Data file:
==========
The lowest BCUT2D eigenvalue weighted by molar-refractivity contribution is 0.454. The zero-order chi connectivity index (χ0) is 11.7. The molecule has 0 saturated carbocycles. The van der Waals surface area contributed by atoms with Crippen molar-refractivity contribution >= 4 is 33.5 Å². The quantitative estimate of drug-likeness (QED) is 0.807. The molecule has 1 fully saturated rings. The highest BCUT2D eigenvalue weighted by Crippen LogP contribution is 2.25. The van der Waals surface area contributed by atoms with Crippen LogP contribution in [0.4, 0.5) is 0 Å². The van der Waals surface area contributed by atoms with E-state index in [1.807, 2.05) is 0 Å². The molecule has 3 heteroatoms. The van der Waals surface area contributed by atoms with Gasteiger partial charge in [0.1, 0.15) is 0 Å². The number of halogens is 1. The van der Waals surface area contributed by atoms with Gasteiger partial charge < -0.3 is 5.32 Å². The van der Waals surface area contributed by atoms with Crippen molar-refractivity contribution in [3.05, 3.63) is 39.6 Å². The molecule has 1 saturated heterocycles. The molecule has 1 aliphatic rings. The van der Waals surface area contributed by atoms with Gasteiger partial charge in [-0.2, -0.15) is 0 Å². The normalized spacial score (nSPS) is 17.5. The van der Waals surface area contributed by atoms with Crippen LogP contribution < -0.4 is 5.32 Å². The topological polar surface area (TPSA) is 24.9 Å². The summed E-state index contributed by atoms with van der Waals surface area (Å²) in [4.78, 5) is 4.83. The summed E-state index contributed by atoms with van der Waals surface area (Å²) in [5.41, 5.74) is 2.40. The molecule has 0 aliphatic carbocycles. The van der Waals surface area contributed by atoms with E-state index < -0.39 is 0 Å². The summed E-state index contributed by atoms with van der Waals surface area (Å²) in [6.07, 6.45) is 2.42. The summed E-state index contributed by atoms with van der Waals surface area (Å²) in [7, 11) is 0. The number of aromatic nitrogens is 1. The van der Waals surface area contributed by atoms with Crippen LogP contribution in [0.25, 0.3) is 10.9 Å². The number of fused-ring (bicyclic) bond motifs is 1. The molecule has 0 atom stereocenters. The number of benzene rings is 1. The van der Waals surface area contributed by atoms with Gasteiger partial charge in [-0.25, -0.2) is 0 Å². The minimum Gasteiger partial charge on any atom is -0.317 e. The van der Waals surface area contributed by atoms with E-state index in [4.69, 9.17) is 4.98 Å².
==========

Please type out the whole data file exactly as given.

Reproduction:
The lowest BCUT2D eigenvalue weighted by molar-refractivity contribution is 0.454. The zero-order chi connectivity index (χ0) is 11.7. The molecule has 0 saturated carbocycles. The van der Waals surface area contributed by atoms with Crippen molar-refractivity contribution >= 4 is 33.5 Å². The quantitative estimate of drug-likeness (QED) is 0.807. The molecule has 1 fully saturated rings. The highest BCUT2D eigenvalue weighted by Crippen LogP contribution is 2.25. The van der Waals surface area contributed by atoms with Crippen LogP contribution in [0.4, 0.5) is 0 Å². The van der Waals surface area contributed by atoms with E-state index in [1.807, 2.05) is 0 Å². The molecule has 3 heteroatoms. The van der Waals surface area contributed by atoms with Gasteiger partial charge in [0.1, 0.15) is 0 Å². The number of halogens is 1. The van der Waals surface area contributed by atoms with Gasteiger partial charge < -0.3 is 5.32 Å². The van der Waals surface area contributed by atoms with Crippen molar-refractivity contribution in [3.05, 3.63) is 39.6 Å². The molecule has 1 saturated heterocycles. The molecule has 1 aliphatic rings. The van der Waals surface area contributed by atoms with Gasteiger partial charge in [-0.2, -0.15) is 0 Å². The normalized spacial score (nSPS) is 17.5. The van der Waals surface area contributed by atoms with Crippen LogP contribution < -0.4 is 5.32 Å². The topological polar surface area (TPSA) is 24.9 Å². The summed E-state index contributed by atoms with van der Waals surface area (Å²) in [4.78, 5) is 4.83. The summed E-state index contributed by atoms with van der Waals surface area (Å²) in [5.41, 5.74) is 2.40. The molecule has 0 aliphatic carbocycles. The van der Waals surface area contributed by atoms with E-state index < -0.39 is 0 Å². The summed E-state index contributed by atoms with van der Waals surface area (Å²) in [6.07, 6.45) is 2.42. The summed E-state index contributed by atoms with van der Waals surface area (Å²) in [7, 11) is 0. The number of aromatic nitrogens is 1. The van der Waals surface area contributed by atoms with Crippen LogP contribution in [0.25, 0.3) is 10.9 Å². The number of fused-ring (bicyclic) bond motifs is 1. The molecule has 0 atom stereocenters. The number of benzene rings is 1. The van der Waals surface area contributed by atoms with Gasteiger partial charge in [-0.25, -0.2) is 0 Å². The minimum Gasteiger partial charge on any atom is -0.317 e. The van der Waals surface area contributed by atoms with E-state index in [4.69, 9.17) is 4.98 Å².